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Cord-cutting Royals fans may not be able to watch the team this year

Just take my money and let me watch baseball!

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Remote control and couch potato, lazy man in comfy chair wearing worn slippers with big toes sticking through and watching television in living room. Photo by: ARTERRA/Universal Images Group via Getty Images

With just over two weeks before Opening Day, Royals fans are anxious to see their team back on the field after the pandemic-shortened season in 2020. But for those that don’t have a cable subscription, it is looking like it will be very difficult to watch the Royals on television anytime soon.

Fox Sports Kansas City - now rebranded as Bally’s Kansas City - is the rights-holder for Royals games. Sinclair Broadcasting purchased them and 21 other regional sports networks (RSNs) in 2019. Since then, the channel has been dropped by streaming services Sling TV, YouTube TV, fuboTV, and Hulu, in addition to DISH Network, a satellite service. Right now, the only streaming service without a cable subscription that carries the Sinclair RSNs seems to be AT&T Now. And the price of their service is going up.

In response to questions as to whether a deal can get done soon, Sinclair has issued the same statement to a number of media outlets:

“Sinclair remains committed to reaching a fair agreement with both Hulu and YouTube TV to carry the FOX RSNs. At no time have we demanded exorbitant fees for these channels. Instead, we have consistently offered both pay TV providers extremely fair deals in line with what hundreds of other tv services have agreed to and continue to agree to.

“However, despite high profile ad campaigns and website claims touting their live sports content, we have yet to see that same commitment from either provider to put consumers first.

“Unfortunately, at this point we have no choice but to conclude that neither Disney (which owns Hulu) nor Google (which owns YouTube) is willing to engage in good faith discussions or return the RSNs to their platforms.”

“Sinclair CEO Chris Ripley was asked about this on an earnings call and he kind of hemmed and hawed around giving a straightforward answer, which in my opinion means they haven’t made a lot of progress. From a financial standpoint, it doesn’t make a whole lot of sense for Hulu Live and YouTubeTV to add back the regional sports networks.”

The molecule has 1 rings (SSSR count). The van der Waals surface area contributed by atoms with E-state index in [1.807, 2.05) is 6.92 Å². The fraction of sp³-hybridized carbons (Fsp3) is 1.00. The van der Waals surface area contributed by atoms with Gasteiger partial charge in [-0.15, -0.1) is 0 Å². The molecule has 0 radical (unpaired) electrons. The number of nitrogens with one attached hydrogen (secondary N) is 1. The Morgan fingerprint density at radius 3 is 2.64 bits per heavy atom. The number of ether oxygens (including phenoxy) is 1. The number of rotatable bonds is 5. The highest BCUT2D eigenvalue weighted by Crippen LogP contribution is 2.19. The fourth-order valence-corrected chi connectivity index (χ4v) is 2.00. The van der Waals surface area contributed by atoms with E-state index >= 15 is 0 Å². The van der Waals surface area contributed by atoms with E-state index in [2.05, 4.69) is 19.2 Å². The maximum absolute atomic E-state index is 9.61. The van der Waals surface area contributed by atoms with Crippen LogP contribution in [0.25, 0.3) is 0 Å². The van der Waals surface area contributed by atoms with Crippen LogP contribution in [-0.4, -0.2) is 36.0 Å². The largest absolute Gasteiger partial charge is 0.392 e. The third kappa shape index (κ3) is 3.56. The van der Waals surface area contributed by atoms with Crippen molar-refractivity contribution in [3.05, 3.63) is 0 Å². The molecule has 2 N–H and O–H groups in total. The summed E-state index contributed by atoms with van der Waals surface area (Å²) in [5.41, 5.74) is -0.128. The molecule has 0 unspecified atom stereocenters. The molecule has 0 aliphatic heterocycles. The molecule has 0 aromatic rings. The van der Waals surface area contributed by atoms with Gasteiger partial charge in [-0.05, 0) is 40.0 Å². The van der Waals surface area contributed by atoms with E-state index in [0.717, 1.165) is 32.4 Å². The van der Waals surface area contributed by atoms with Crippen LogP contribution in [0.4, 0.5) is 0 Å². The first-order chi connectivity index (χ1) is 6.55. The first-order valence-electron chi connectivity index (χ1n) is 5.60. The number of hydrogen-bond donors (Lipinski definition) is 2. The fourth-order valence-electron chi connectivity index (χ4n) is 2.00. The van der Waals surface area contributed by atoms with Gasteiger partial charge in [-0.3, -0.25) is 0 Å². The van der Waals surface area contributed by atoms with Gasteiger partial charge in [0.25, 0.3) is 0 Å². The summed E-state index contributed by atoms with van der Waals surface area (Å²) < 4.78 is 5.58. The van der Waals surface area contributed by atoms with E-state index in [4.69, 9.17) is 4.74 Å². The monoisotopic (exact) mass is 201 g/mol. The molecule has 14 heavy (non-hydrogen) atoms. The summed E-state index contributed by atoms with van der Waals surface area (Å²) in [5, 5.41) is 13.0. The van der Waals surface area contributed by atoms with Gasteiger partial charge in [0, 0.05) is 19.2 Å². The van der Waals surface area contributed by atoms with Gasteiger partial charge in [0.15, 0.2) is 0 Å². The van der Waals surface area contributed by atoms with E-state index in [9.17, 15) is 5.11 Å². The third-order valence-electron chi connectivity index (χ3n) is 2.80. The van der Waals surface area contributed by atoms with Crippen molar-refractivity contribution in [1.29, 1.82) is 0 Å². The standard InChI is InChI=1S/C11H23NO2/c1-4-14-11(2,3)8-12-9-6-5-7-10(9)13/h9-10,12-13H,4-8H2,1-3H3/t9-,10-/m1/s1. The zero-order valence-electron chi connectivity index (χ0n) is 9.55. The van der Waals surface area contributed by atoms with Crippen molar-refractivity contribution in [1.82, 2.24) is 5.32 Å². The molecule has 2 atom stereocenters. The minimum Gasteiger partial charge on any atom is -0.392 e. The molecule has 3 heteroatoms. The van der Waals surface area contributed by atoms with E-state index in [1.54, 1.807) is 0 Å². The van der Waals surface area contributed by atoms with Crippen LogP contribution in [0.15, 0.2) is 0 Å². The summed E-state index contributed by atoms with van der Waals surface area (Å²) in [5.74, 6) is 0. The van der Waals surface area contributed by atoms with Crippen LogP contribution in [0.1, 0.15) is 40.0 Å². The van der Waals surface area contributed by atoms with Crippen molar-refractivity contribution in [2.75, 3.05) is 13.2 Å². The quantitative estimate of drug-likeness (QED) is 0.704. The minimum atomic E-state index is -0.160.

The reason is money. Sinclair charges service providers for the rights to carry their channels, and for sports, the carriage fees can be quite high. Sinclair is known as a tough negotiator, and service providers like Hulu and YouTube TV are balking at their asking prices. As Gurwin explains:

“A very small percentage of viewers from a streaming TV package are actually watching an RSN, 5 to 10% of subscribers. The 90% of subscribers who don’t watch it are subsidizing the 10% that do,” Gurwin said. ”Given that an RSN is one of the most expensive channels in a cable bundle, it’s just not sustainable for these packages. Even at a more expensive $65 a month, the services are more or less breaking even on the carriage fees that they pay to carry all the channels in the bundle.”

Sinclair is developing their own streaming app, but the details have been murky on what will be included with it. Gurwin says he expects access to the app will require login credentials from a service provider that has an agreement with Sinclair, much like how Fox Sports Go operated. According to the Journal Sentinel, a direct-to-consumer app without login credentials from a service provider won’t be available until at least 2022.

Even MLB TV won’t provide you access to Royals games if you live in the area. Games in Kansas City are blacked out, in order for MLB to provide more value to their broadcast partners and boost revenues. If you live in Iowa, well good luck.

There are still a few weeks for agreements to be reached, and sometimes these deals are consummated at the last minute. But we are already deep into the NBA season and many teams on the same RSN as their MLB counterpart have been unavailable to cord-cutting fans all season. If Sinclair is trying to develop their own streaming app - one that will incorporate elements of gambling to make “watching sports similar to playing a video game” - they may have little incentive to sell the rights to their games to other streaming services. Baseball may be benefitting its short-term bank account at the expense of its long-term health by making games unavailable for a younger generation of fans that watches games through streaming applications.